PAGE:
EU drops plans to allow mixing to make rose wine


July 15, 2010 Updated Jun 8, 2009 at 9:01 AM CDT

The European Commission announced on Monday that it had dropped plans to allow rose wine to be made by mixing red and white wines, a victory for producers in France and Italy.

The decision, hailed by French and Italian wine producers, followed intense lobbying of the commission, the European Union's executive arm, by organisations representing Europe's wine-making sector.

"It's important that we listen to our producers when they are concerned about changes to the regulations," EU Agriculture Commissioner Mariann Fischer Boel said in a statement.

"It's become clear over recent weeks that a majority in our wine sector believe that ending the ban on blending could undermine the image of traditional rose.

"I am always prepared to listen to good arguments, and that's why I am making this change," she said.

The plans to allow the mixing practice, which the vintners claimed will usher in the "industrialisation" of the wine industry, had been due to be put to a vote by EU nations this month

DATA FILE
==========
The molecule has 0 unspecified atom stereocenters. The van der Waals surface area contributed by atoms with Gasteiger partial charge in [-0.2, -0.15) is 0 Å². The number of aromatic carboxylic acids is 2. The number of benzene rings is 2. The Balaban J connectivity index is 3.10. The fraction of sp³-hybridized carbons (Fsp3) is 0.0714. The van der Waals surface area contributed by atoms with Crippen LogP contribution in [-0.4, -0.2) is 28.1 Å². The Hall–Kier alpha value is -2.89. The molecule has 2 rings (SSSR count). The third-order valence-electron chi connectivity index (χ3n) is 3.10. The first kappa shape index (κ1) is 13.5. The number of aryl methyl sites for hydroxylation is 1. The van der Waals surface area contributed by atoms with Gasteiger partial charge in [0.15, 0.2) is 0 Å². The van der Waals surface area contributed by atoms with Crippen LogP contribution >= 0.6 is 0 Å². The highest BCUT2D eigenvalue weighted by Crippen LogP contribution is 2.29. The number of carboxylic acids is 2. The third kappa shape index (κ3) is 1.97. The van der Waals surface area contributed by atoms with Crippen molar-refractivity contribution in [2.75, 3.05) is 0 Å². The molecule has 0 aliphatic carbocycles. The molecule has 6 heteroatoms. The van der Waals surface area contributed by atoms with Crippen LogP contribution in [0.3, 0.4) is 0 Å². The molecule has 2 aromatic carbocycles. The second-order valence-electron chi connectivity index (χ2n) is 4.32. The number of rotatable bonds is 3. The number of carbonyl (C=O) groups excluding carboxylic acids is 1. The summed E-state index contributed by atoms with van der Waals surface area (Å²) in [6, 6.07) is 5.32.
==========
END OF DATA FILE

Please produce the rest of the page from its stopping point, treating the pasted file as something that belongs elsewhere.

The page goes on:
Winegrowers fear such a move could lead to thousands of job losses and endanger their traditional rose, made by the more time-consuming method of leaving crushed red wine grapes to soak with their juice.

The practice of mixing reds and whites is used by New World wine-makers in countries like Australia and South Africa.

In France, Xavier de Volontat, head of the wine producers' association AGPV, said the commission decision was received with "great satisfaction."

If the blending option had been authorised, he said, it would have led to "economic and social destruction."

Italian Agriculture Minister Luca Zaia declared that "tradition has prevailed."

He said "that's the Europe we want," with the added comment "founded on respect for identity, quality, food security and tradition."

He said: "The cancellation of a reform that would have meant the death of a product with a great history ... was above all secured by the intervention of France and Italy, two countries united by a common passion for wine and the culture that is attached to it."

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